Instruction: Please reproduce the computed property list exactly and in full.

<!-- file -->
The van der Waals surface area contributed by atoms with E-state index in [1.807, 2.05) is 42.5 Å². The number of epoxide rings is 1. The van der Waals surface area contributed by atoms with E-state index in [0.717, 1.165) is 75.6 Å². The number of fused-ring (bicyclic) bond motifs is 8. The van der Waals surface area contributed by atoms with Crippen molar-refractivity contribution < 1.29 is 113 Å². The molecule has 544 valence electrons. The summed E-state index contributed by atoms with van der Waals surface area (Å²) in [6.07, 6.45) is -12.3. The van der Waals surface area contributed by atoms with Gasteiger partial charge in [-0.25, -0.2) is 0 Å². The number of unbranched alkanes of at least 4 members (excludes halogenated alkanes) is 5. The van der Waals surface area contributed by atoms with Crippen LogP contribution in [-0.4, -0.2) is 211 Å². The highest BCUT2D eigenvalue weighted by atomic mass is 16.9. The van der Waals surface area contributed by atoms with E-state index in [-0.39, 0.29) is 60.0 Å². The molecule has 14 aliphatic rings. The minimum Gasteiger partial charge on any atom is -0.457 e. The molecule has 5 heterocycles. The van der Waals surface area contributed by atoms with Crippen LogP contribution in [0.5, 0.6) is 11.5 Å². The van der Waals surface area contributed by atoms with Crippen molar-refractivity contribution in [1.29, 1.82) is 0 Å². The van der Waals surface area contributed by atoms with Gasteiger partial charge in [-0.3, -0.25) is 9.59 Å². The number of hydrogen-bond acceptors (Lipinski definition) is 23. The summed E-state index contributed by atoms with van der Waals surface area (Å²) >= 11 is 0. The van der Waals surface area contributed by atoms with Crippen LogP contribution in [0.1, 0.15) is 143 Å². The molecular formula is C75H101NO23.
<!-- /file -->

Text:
The van der Waals surface area contributed by atoms with E-state index in [1.807, 2.05) is 42.5 Å². The number of epoxide rings is 1. The van der Waals surface area contributed by atoms with E-state index in [0.717, 1.165) is 75.6 Å². The number of fused-ring (bicyclic) bond motifs is 8. The van der Waals surface area contributed by atoms with Crippen molar-refractivity contribution < 1.29 is 113 Å². The molecule has 544 valence electrons. The summed E-state index contributed by atoms with van der Waals surface area (Å²) in [6.07, 6.45) is -12.3. The van der Waals surface area contributed by atoms with Gasteiger partial charge in [-0.25, -0.2) is 0 Å². The number of unbranched alkanes of at least 4 members (excludes halogenated alkanes) is 5. The van der Waals surface area contributed by atoms with Crippen LogP contribution in [-0.4, -0.2) is 211 Å². The highest BCUT2D eigenvalue weighted by atomic mass is 16.9. The van der Waals surface area contributed by atoms with E-state index in [-0.39, 0.29) is 60.0 Å². The molecule has 14 aliphatic rings. The minimum Gasteiger partial charge on any atom is -0.457 e. The molecule has 5 heterocycles. The van der Waals surface area contributed by atoms with Crippen LogP contribution in [0.5, 0.6) is 11.5 Å². The van der Waals surface area contributed by atoms with Crippen molar-refractivity contribution in [1.29, 1.82) is 0 Å². The van der Waals surface area contributed by atoms with Gasteiger partial charge in [-0.3, -0.25) is 9.59 Å². The number of hydrogen-bond acceptors (Lipinski definition) is 23. The summed E-state index contributed by atoms with van der Waals surface area (Å²) >= 11 is 0. The van der Waals surface area contributed by atoms with Crippen LogP contribution in [0.1, 0.15) is 143 Å². The molecular formula is C75H101NO23.